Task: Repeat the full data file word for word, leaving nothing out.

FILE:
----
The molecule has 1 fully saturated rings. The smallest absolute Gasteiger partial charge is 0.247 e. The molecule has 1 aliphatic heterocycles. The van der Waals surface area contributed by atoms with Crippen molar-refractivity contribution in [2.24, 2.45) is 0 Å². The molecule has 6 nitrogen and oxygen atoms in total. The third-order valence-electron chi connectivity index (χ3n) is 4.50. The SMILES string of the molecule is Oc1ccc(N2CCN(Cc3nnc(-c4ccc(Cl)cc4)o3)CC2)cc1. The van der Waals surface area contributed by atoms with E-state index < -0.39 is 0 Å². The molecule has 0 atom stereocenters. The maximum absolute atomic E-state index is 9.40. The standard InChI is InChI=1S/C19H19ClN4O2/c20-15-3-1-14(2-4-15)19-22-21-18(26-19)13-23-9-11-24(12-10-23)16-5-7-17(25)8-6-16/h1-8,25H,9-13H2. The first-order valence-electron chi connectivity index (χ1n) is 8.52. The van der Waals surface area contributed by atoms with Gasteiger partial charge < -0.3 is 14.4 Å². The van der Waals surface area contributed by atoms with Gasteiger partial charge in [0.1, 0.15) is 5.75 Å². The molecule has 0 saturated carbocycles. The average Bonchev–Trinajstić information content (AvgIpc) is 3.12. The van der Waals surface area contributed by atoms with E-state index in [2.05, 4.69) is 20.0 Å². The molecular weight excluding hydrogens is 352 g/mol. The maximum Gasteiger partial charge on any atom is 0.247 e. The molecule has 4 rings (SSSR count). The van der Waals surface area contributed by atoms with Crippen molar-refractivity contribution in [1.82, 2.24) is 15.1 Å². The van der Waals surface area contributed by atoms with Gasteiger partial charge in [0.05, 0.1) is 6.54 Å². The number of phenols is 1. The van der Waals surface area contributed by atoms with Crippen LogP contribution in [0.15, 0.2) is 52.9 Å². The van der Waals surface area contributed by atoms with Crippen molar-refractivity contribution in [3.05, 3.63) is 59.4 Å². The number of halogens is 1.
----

The molecule has 1 fully saturated rings. The smallest absolute Gasteiger partial charge is 0.247 e. The molecule has 1 aliphatic heterocycles. The van der Waals surface area contributed by atoms with Crippen molar-refractivity contribution in [2.24, 2.45) is 0 Å². The molecule has 6 nitrogen and oxygen atoms in total. The third-order valence-electron chi connectivity index (χ3n) is 4.50. The SMILES string of the molecule is Oc1ccc(N2CCN(Cc3nnc(-c4ccc(Cl)cc4)o3)CC2)cc1. The van der Waals surface area contributed by atoms with E-state index < -0.39 is 0 Å². The molecule has 0 atom stereocenters. The maximum absolute atomic E-state index is 9.40. The standard InChI is InChI=1S/C19H19ClN4O2/c20-15-3-1-14(2-4-15)19-22-21-18(26-19)13-23-9-11-24(12-10-23)16-5-7-17(25)8-6-16/h1-8,25H,9-13H2. The first-order valence-electron chi connectivity index (χ1n) is 8.52. The van der Waals surface area contributed by atoms with Gasteiger partial charge < -0.3 is 14.4 Å². The van der Waals surface area contributed by atoms with Gasteiger partial charge in [0.1, 0.15) is 5.75 Å². The molecule has 0 saturated carbocycles. The average Bonchev–Trinajstić information content (AvgIpc) is 3.12. The van der Waals surface area contributed by atoms with E-state index in [2.05, 4.69) is 20.0 Å². The molecular weight excluding hydrogens is 352 g/mol. The maximum Gasteiger partial charge on any atom is 0.247 e. The molecule has 4 rings (SSSR count). The van der Waals surface area contributed by atoms with Crippen molar-refractivity contribution in [1.82, 2.24) is 15.1 Å². The van der Waals surface area contributed by atoms with Gasteiger partial charge in [0.05, 0.1) is 6.54 Å². The number of phenols is 1. The van der Waals surface area contributed by atoms with Crippen LogP contribution in [0.15, 0.2) is 52.9 Å². The van der Waals surface area contributed by atoms with Crippen molar-refractivity contribution in [3.05, 3.63) is 59.4 Å². The number of halogens is 1.